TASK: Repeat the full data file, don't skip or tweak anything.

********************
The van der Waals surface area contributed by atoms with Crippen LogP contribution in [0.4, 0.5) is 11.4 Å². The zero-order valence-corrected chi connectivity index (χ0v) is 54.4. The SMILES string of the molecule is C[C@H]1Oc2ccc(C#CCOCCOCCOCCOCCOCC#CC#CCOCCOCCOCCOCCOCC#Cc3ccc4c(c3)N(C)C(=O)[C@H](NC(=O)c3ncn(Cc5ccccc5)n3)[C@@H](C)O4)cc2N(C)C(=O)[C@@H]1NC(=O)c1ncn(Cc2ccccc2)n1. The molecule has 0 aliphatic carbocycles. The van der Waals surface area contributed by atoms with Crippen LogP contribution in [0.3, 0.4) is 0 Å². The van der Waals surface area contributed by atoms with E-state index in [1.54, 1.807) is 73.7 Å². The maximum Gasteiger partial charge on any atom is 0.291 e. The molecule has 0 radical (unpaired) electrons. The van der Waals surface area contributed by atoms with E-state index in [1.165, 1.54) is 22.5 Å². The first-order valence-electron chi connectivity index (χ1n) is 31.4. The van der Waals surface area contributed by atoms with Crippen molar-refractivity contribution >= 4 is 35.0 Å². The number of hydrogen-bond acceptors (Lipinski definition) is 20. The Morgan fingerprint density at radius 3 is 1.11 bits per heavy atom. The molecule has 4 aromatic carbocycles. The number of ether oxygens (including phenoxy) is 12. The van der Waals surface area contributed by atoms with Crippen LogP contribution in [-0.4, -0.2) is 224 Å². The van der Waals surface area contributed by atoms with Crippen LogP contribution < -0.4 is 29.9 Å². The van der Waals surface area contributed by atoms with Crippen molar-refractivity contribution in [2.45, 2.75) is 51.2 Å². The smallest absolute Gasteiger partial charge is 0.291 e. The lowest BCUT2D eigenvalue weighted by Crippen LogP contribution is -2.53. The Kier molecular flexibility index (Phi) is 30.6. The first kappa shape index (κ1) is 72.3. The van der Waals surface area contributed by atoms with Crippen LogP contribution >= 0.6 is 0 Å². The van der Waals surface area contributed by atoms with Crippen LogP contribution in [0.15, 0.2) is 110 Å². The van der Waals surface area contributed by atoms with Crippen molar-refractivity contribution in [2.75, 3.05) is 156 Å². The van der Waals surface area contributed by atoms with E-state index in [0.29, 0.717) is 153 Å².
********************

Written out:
The van der Waals surface area contributed by atoms with Crippen LogP contribution in [0.4, 0.5) is 11.4 Å². The zero-order valence-corrected chi connectivity index (χ0v) is 54.4. The SMILES string of the molecule is C[C@H]1Oc2ccc(C#CCOCCOCCOCCOCCOCC#CC#CCOCCOCCOCCOCCOCC#Cc3ccc4c(c3)N(C)C(=O)[C@H](NC(=O)c3ncn(Cc5ccccc5)n3)[C@@H](C)O4)cc2N(C)C(=O)[C@@H]1NC(=O)c1ncn(Cc2ccccc2)n1. The molecule has 0 aliphatic carbocycles. The van der Waals surface area contributed by atoms with Crippen LogP contribution in [0.3, 0.4) is 0 Å². The van der Waals surface area contributed by atoms with E-state index in [1.54, 1.807) is 73.7 Å². The maximum Gasteiger partial charge on any atom is 0.291 e. The molecule has 0 radical (unpaired) electrons. The van der Waals surface area contributed by atoms with E-state index in [1.165, 1.54) is 22.5 Å². The first-order valence-electron chi connectivity index (χ1n) is 31.4. The van der Waals surface area contributed by atoms with Crippen molar-refractivity contribution >= 4 is 35.0 Å². The number of hydrogen-bond acceptors (Lipinski definition) is 20. The Morgan fingerprint density at radius 3 is 1.11 bits per heavy atom. The molecule has 4 aromatic carbocycles. The number of ether oxygens (including phenoxy) is 12. The van der Waals surface area contributed by atoms with Crippen LogP contribution in [-0.4, -0.2) is 224 Å². The van der Waals surface area contributed by atoms with Crippen LogP contribution < -0.4 is 29.9 Å². The van der Waals surface area contributed by atoms with Crippen molar-refractivity contribution in [2.45, 2.75) is 51.2 Å². The smallest absolute Gasteiger partial charge is 0.291 e. The lowest BCUT2D eigenvalue weighted by Crippen LogP contribution is -2.53. The Kier molecular flexibility index (Phi) is 30.6. The first kappa shape index (κ1) is 72.3. The van der Waals surface area contributed by atoms with Crippen LogP contribution >= 0.6 is 0 Å². The van der Waals surface area contributed by atoms with Crippen LogP contribution in [0.15, 0.2) is 110 Å². The van der Waals surface area contributed by atoms with Crippen molar-refractivity contribution in [2.75, 3.05) is 156 Å². The van der Waals surface area contributed by atoms with E-state index in [0.29, 0.717) is 153 Å².